Soon after that (but my guess is that it was pure coincidence) she got her first leading role, the Sugar Plum Fairy in The Nutcracker, which she danced beautifully with another debutant, Chi Cao (Britain's only dancer from mainland China), who has been her most frequent partner ever since. They go beautifully together, not only in appearance, both of them small and trim, but in style and musical sensitivity too, and The Seasons will see them leading the Spring section.

Starting early in 1999, the roles came thick and fast for Sakuma, partly because of the BRB director David Bintley's liking for her work, but accelerated because she is a quick learner and apparently unfazed by being thrust into big parts at short notice. It happened when she was given only two weeks to learn and prepare Swanilda in Coppelia because another dancer was pregnant; it happened again when she was asked only four days before the premiere to take over the lead in Twyla Tharp's In the Upper Room, replacing an injured colleague. And it is not a question of rising to the magic of the occasion, she says, like other dancers who welcome the extra adrenalin rush: "I don't like hyper-excitement, I like to feel really calm; that's when I dance best."

Of course she has had her share of roles in Bintley's ballets, including unexpectedly Guinevere in Arthur. "It has a lot of acting, and she is an older woman, about forty I suppose, so before I did it I thought a lot about how she might feel." When we spoke, Sakuma had come directly from the rehearsal where Bintley had just completed the choreography of The Seasons, and she enthused about what he had choreographed to go with Verdi's magnificent music – "four beautiful grand pas de deux, one in every section".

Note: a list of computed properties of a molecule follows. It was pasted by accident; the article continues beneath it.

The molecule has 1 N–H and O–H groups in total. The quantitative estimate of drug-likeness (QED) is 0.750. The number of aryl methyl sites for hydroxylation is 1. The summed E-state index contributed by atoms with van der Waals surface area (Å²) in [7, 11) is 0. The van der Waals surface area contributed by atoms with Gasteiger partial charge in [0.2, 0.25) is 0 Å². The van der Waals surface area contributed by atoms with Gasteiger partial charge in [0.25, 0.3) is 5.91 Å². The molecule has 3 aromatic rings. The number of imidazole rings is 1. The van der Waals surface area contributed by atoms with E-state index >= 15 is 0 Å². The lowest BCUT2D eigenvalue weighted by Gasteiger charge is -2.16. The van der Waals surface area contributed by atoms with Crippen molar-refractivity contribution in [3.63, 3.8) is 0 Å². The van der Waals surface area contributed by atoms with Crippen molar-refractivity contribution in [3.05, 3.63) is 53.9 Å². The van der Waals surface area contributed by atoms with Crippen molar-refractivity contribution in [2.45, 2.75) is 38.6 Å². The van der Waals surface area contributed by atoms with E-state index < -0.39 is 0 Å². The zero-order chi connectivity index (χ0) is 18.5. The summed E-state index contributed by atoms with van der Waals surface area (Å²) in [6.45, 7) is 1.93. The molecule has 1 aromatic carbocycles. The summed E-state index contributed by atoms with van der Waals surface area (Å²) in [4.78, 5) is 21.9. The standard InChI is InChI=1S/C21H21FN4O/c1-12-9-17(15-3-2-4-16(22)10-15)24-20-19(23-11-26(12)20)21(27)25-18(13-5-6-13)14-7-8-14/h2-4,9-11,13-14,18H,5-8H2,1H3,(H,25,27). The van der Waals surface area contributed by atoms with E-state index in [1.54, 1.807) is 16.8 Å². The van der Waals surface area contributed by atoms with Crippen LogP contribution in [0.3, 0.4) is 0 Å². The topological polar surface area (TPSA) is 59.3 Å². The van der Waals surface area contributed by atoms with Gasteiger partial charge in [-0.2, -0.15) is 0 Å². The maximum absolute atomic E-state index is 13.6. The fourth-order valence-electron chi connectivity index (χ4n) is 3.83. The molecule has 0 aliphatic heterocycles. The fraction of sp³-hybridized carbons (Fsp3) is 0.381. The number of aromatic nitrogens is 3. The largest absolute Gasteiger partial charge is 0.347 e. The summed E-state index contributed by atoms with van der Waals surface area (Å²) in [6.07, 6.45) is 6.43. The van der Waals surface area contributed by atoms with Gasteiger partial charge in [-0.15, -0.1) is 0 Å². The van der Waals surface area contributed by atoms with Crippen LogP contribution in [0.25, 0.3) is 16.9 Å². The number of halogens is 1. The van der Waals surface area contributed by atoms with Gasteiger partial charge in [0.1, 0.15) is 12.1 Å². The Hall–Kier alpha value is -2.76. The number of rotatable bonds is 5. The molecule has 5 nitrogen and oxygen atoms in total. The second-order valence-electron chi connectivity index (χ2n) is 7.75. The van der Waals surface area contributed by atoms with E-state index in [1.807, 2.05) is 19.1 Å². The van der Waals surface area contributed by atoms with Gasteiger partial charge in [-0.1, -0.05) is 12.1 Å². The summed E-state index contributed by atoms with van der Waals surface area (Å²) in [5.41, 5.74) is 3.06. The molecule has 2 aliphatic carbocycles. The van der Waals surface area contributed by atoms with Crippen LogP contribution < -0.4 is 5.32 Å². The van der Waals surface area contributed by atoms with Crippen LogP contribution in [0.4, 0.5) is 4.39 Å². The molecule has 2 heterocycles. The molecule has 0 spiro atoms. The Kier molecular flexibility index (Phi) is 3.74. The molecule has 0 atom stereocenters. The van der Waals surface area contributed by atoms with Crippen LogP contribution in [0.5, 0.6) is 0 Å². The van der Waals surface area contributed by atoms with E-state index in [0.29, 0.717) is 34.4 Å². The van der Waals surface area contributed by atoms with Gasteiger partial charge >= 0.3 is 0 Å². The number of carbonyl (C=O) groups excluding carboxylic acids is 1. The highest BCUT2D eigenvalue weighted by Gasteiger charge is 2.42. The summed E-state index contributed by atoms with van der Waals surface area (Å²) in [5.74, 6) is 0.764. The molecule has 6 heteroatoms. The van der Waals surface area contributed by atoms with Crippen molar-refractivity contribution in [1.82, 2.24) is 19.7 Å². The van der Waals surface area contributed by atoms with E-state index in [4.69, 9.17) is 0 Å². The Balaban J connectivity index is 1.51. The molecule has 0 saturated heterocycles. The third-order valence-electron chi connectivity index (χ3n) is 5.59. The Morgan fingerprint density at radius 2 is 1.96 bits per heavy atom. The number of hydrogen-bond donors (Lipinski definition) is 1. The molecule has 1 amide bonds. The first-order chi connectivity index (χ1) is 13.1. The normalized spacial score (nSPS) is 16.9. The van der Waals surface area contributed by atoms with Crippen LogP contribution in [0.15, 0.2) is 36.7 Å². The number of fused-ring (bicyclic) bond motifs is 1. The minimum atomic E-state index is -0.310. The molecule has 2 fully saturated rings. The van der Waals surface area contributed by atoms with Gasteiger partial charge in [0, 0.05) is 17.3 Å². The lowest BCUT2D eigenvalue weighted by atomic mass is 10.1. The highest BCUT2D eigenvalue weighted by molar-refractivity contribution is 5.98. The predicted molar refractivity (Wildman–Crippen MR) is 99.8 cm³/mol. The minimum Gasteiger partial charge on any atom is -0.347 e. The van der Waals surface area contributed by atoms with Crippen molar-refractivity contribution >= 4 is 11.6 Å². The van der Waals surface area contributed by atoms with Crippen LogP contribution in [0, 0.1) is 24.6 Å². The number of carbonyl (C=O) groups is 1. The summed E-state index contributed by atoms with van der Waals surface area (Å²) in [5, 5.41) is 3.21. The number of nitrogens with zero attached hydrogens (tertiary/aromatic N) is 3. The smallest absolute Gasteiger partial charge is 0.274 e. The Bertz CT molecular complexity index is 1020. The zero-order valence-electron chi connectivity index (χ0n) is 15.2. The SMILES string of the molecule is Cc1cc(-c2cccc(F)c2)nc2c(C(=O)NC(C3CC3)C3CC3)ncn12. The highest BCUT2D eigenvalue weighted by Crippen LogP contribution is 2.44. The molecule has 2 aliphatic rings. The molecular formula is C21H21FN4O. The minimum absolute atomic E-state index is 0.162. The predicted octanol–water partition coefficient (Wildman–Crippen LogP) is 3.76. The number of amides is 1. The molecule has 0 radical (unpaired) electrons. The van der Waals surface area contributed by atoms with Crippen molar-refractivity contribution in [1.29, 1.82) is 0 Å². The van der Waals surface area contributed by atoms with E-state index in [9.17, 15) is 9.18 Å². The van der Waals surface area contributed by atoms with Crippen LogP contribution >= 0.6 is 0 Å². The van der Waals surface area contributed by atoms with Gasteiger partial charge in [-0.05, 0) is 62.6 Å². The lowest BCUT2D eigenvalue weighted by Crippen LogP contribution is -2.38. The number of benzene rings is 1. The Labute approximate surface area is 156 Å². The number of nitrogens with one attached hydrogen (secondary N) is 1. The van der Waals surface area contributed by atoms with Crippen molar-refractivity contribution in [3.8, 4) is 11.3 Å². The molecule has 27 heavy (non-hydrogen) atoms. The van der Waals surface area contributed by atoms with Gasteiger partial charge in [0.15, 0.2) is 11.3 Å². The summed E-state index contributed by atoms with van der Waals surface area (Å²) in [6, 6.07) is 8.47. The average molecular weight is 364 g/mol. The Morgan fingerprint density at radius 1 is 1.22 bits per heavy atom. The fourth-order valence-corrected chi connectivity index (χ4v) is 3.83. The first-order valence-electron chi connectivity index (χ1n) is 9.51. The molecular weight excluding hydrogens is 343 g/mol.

But the company's recent spate of Sir Frederick Ashton's ballets also brought her an impressive handful of new parts, including one that seems to be a special favourite: Lise in La Fille mal gardée. "It has acting, but it also has lots of really wonderful dancing" – and she says that with a definite glint in her eye. About the same time she also took one of Ashton's most demanding pure-dance roles, as the ballerina in Scènes de ballet, to spectacular acclaim. Other dancers have spoken of Ashton's roles as difficult because of the complex head and shoulder choreography, but she didn't agree that it need be a problem: "Once you get used to his movement style, which is in all his ballets even though each uses it differently."

The imminence of Swan Lake seems not to cause her undue concern, and she reveals that she actually danced parts of it with her school in Japan – the "Black Swan" from Act Three when she was only twelve or thirteen, and later Odette in Act Two. "Of course, being so young I just thought about the technique", and now in rehearsal they are working on all the other aspects of the ballet.

She has herself done some teaching at her old school when she goes home on holiday every year, and says as if thinking of it for the first time, "Perhaps that's what I'll do when my career is over: teach the kids. Yes, I enjoy that." But it should be quite a while before that stage is reached, and meanwhile she does not admit to any particular ambition for the future: "I'll just take it as it comes".

So is there anything she really does not want to do in future? This time the answer comes quickly, and again it concerns Swan Lake. Can't we all sympathise when she says firmly: "I shall be happy never to dance cygnets again."

Sadler's Wells Theatre, London N1, 5-15 Sept. National Indoor Arena, Birmingham, 20-22 Sept